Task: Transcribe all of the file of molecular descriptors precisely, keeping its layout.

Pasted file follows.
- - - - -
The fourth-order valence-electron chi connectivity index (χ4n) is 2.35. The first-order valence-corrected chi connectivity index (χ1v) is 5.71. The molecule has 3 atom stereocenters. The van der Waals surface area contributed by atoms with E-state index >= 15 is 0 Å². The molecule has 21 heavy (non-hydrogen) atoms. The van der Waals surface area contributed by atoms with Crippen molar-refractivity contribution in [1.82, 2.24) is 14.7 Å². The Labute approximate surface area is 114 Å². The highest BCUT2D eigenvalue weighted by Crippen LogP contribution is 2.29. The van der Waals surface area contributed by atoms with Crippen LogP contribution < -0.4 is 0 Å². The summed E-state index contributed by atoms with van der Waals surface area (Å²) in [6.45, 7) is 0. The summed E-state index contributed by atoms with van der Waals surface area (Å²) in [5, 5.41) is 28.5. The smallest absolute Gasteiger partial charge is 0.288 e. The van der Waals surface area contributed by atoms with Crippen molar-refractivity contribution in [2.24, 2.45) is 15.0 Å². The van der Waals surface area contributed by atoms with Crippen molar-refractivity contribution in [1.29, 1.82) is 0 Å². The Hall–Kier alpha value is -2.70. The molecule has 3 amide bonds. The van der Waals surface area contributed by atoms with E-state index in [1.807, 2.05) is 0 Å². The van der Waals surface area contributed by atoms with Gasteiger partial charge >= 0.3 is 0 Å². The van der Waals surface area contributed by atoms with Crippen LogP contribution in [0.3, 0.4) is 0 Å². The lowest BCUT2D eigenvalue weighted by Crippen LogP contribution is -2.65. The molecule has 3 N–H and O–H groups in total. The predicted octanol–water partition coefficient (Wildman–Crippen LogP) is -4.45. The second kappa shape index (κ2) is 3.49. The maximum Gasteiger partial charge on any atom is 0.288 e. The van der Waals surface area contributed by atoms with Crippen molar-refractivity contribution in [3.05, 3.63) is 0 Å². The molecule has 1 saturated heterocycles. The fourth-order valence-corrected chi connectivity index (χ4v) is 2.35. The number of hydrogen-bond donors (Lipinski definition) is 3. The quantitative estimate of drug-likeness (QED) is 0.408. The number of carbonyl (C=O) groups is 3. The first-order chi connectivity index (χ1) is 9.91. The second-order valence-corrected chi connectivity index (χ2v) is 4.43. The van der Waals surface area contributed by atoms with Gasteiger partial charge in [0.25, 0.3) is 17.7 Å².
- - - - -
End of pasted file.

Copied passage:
The fourth-order valence-electron chi connectivity index (χ4n) is 2.35. The first-order valence-corrected chi connectivity index (χ1v) is 5.71. The molecule has 3 atom stereocenters. The van der Waals surface area contributed by atoms with E-state index >= 15 is 0 Å². The molecule has 21 heavy (non-hydrogen) atoms. The van der Waals surface area contributed by atoms with Crippen molar-refractivity contribution in [1.82, 2.24) is 14.7 Å². The Labute approximate surface area is 114 Å². The highest BCUT2D eigenvalue weighted by Crippen LogP contribution is 2.29. The van der Waals surface area contributed by atoms with Crippen LogP contribution < -0.4 is 0 Å². The summed E-state index contributed by atoms with van der Waals surface area (Å²) in [6.45, 7) is 0. The summed E-state index contributed by atoms with van der Waals surface area (Å²) in [5, 5.41) is 28.5. The smallest absolute Gasteiger partial charge is 0.288 e. The van der Waals surface area contributed by atoms with Crippen molar-refractivity contribution in [2.24, 2.45) is 15.0 Å². The van der Waals surface area contributed by atoms with Crippen molar-refractivity contribution in [1.29, 1.82) is 0 Å². The Hall–Kier alpha value is -2.70. The molecule has 3 amide bonds. The van der Waals surface area contributed by atoms with E-state index in [1.807, 2.05) is 0 Å². The van der Waals surface area contributed by atoms with Gasteiger partial charge >= 0.3 is 0 Å². The van der Waals surface area contributed by atoms with Crippen LogP contribution in [0.3, 0.4) is 0 Å². The lowest BCUT2D eigenvalue weighted by Crippen LogP contribution is -2.65. The molecule has 3 N–H and O–H groups in total. The predicted octanol–water partition coefficient (Wildman–Crippen LogP) is -4.45. The second kappa shape index (κ2) is 3.49. The maximum Gasteiger partial charge on any atom is 0.288 e. The van der Waals surface area contributed by atoms with Crippen molar-refractivity contribution in [3.05, 3.63) is 0 Å². The molecule has 1 saturated heterocycles. The fourth-order valence-corrected chi connectivity index (χ4v) is 2.35. The number of hydrogen-bond donors (Lipinski definition) is 3. The quantitative estimate of drug-likeness (QED) is 0.408. The number of carbonyl (C=O) groups is 3. The first-order chi connectivity index (χ1) is 9.91. The second-order valence-corrected chi connectivity index (χ2v) is 4.43. The van der Waals surface area contributed by atoms with Gasteiger partial charge in [0.25, 0.3) is 17.7 Å².